> 6SD and 6FC devices must register with the AFC system by providing the following parameters: Geographic coordinates, antenna height above ground level, FCC identification number, and unique manufacturer's serial number.

> 6SD and 6FC devices must provide the registration information to the AFC system either directly and individually or by a network element. The 6SD, 6FC device or its network element must register with the AFC system via any communication link, wired or wireless, outside UNII-5 and UNII-7 bands.

> 6SD and 6FC devices must contact an AFC system at least once per day to obtain the latest list of available frequencies and the maximum permissible power. If the 6SD or 6FC device fails to successfully contact the AFC system during any given day, the 6SD or 6FC device may continue to operate until 11:59 p.m. of the following day at which time it must cease operations until it re-establishes contact with the AFC system.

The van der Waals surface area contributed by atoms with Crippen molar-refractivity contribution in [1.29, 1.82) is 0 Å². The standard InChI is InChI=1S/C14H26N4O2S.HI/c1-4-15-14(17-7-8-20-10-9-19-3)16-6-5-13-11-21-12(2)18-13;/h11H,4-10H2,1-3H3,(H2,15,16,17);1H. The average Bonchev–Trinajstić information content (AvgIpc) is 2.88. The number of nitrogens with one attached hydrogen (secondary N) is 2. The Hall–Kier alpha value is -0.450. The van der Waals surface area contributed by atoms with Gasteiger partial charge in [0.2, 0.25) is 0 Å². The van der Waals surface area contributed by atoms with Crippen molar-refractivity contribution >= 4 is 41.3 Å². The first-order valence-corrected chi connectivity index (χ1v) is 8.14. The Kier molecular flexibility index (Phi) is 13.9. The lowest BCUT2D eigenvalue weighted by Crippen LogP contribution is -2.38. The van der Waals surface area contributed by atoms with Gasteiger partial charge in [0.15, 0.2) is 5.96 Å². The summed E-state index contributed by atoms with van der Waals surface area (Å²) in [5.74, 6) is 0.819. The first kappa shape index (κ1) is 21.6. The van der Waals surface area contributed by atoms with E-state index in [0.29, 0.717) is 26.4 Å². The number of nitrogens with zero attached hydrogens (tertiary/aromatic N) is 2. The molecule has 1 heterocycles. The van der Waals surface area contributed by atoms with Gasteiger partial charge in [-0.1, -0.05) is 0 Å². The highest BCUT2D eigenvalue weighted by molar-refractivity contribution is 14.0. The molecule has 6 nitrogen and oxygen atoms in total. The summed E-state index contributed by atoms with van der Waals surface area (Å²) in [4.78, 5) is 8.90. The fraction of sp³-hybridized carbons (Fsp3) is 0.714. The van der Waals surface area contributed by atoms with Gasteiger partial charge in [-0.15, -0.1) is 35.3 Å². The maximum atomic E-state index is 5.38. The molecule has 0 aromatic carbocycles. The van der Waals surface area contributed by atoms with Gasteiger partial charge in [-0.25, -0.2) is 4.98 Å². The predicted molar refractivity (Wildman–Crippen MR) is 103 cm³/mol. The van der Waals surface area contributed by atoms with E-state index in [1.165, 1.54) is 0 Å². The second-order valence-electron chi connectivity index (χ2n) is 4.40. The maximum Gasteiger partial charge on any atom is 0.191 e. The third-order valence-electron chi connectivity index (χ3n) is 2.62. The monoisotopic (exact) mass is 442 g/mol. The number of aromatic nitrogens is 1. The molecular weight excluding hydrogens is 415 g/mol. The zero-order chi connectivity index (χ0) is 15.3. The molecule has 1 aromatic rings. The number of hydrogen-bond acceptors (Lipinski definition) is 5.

> 6SD and 6FC devices must incorporate adequate security measures to prevent it from accessing AFC systems not approved by the FCC, etc.

> A 6SD and a 6FC device must include either an internal geo-location capability or an integrated capability to securely connect to an external geolocation devices or service, to automatically determine the standard power access point's geographic coordinates and location uncertainty.

> An external geo-location source may be connected to a 6SD or 6FC device through either a wired or a wireless connection.

> An external geo-location source must be connected to a 6SD or 6FC device using a secure connection.

> The applicant for certification of a 6SD or 6FC device must demonstrate the accuracy of the geo-location method used and the location uncertainty.